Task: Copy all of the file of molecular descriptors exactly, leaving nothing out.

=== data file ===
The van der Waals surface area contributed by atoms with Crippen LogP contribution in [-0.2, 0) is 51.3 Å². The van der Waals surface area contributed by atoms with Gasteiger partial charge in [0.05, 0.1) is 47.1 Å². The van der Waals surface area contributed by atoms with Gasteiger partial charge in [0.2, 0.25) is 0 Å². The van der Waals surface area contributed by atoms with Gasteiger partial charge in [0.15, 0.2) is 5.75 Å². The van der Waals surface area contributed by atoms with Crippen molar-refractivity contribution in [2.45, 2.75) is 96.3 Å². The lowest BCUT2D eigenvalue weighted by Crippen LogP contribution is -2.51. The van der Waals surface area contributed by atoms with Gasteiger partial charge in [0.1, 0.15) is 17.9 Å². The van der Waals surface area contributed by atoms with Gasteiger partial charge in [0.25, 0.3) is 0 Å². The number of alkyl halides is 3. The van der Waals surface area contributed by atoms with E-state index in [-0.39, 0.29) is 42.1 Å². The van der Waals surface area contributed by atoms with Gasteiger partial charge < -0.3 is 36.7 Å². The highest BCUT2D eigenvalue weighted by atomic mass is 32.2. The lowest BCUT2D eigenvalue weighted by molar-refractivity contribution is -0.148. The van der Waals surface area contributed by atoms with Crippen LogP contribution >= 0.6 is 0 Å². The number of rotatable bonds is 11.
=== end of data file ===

The van der Waals surface area contributed by atoms with Crippen LogP contribution in [-0.2, 0) is 51.3 Å². The van der Waals surface area contributed by atoms with Gasteiger partial charge in [0.05, 0.1) is 47.1 Å². The van der Waals surface area contributed by atoms with Gasteiger partial charge in [0.2, 0.25) is 0 Å². The van der Waals surface area contributed by atoms with Gasteiger partial charge in [0.15, 0.2) is 5.75 Å². The van der Waals surface area contributed by atoms with Crippen molar-refractivity contribution in [2.45, 2.75) is 96.3 Å². The lowest BCUT2D eigenvalue weighted by Crippen LogP contribution is -2.51. The van der Waals surface area contributed by atoms with Gasteiger partial charge in [0.1, 0.15) is 17.9 Å². The van der Waals surface area contributed by atoms with Gasteiger partial charge in [0.25, 0.3) is 0 Å². The number of alkyl halides is 3. The van der Waals surface area contributed by atoms with E-state index in [-0.39, 0.29) is 42.1 Å². The van der Waals surface area contributed by atoms with Gasteiger partial charge < -0.3 is 36.7 Å². The highest BCUT2D eigenvalue weighted by atomic mass is 32.2. The lowest BCUT2D eigenvalue weighted by molar-refractivity contribution is -0.148. The van der Waals surface area contributed by atoms with Crippen LogP contribution >= 0.6 is 0 Å². The number of rotatable bonds is 11.